After the Mariners pushed hard to get Prince Fielder two years ago and pushed again to sign Josh Hamilton last year, closing this deal is a tremendous accomplishment. Again, nice going.
Did the Mariners overpay? Oh, please. Who asks that kind of silly stuff? Of course, they overpaid. That's how deals like this get done. Whatever the market value is for a player like Robinson Cano, it wasn't going to lure him to the Pacific Northwest.
This isn't about what Robinson Cano will be in 2020. This is about 2014 and 2015. For starters, anyway. His 10-year, $240 million contract is an investment for a franchise that would like to change the way people perceive it.
If Cano contributes to winning, to selling tickets and suites and sponsorships, if he raises the visibility of the club and helps bring the big crowds back to Safeco Field, that $240 million will do what the Mariners hope it does.
They signed him for all that money because they needed a jolt. They haven't been to the playoffs since 2001 and were 25th in attendance last season. They desperately wanted to change the narrative.
And so, they have.
Still, for all its symbolism, for all its attention-grabbing impact, it's a deal that makes sense only if it's part of a larger plan.
He's a great player and a workhorse, having averaged 160 games a season the last five years. In that time, he has averaged 45 doubles, 28 home runs and an .899 on-base-plus slugging percentage.
So it's easy to see that he's going to make the Mariners better. General manager Jack Zduriencik has done a tremendous job constructing a first-rate player development system, but he has learned the same tough lesson the Royals learned the last few seasons.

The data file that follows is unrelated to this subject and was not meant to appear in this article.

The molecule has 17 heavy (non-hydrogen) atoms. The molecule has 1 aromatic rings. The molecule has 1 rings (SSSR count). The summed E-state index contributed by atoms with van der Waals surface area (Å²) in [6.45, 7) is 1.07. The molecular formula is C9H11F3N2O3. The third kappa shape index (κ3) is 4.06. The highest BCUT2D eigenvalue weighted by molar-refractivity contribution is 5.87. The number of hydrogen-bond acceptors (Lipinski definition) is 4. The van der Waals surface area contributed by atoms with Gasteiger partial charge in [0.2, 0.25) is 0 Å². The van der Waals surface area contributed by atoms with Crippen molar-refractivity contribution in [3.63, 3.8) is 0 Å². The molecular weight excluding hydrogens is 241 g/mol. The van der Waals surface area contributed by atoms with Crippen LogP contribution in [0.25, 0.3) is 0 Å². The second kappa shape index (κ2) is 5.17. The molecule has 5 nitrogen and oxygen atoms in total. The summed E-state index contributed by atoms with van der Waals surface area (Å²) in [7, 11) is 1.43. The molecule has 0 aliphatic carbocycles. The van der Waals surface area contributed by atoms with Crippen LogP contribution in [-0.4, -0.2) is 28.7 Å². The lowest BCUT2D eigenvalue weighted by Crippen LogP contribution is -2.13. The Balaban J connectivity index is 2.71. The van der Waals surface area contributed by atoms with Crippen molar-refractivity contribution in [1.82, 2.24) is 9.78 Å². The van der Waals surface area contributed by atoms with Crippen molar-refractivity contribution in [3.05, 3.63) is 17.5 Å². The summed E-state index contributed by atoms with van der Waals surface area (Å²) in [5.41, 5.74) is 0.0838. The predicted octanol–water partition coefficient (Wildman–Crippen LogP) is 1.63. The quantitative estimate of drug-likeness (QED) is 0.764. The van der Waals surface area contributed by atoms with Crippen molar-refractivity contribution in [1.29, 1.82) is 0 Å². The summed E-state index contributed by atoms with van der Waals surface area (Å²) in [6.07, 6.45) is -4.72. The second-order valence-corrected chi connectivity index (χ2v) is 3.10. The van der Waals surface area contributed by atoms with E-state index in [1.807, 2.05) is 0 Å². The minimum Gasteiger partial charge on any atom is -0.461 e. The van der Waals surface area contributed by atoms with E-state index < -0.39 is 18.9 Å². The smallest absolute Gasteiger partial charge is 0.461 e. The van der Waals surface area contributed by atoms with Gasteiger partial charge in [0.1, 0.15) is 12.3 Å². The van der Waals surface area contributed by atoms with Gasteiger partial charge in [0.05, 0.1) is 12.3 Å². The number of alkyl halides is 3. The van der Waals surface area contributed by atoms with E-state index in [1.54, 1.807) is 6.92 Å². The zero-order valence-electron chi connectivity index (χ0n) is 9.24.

That is, young players don't come with guarantees. In fact, most of even the best prospects will break your heart. As much as the Mariners love Nick Franklin, Mike Zunino, Brad Miller and the others, they don't know how good they're going to be.
So for a team that wants to win now -- and when you throw $240 million on the table, it's not about winning in 2018 -- there has to be more.
Seattle was in the bottom five in OPS in the American League last season at five positions -- catcher, first base, second base, shortstop and right field. And two of its most consistent offensive players -- Kendrys Morales and Raul Ibanez -- are free agents.
Cano alone is not going to transform the Mariners into winners. He may change the way people think of the franchise, but ultimately, only the wins and losses matter. The A's are still better in the American League West. The Rangers and Angels probably are as well.
That's why Zduriencik has to keep going. Carlos Beltran would still be a nice fit. So would Nelson Cruz. Perhaps Zduriencik takes a second look at a couple of his own free agents -- Ibanez and Morales.
If he's willing to deal his best pitching prospect, Taijuan Walker (Don't do it, Jack.), he might land David Price to drop into the rotation between Felix Hernandez and Hisashi Iwakuma.
Zduriencik understands this. He knows Cano is the biggest piece to the puzzle, but still only a piece. All those young players may take a huge leap forward in 2014, but that's a tough gamble.
To really cash in on Cano, the Mariners need to put at least one more experienced, impact bat -- and probably two -- around him. Because the only way Cano's signing makes sense in the long run is if it contributes to winning.
All that said, Cano is a tremendous start. Almost no one envisioned that this is where he'd end up. To land in one of America's most beautiful cities, in a place where sports is important, is about as good as it gets.
He was on his way to being remembered as one of the greatest Yankees ever. Now, he'll have a chance to be the one who jumped-started the Mariners, the guy who helped get them back on the road to winning. As legacies go, that's not a bad one.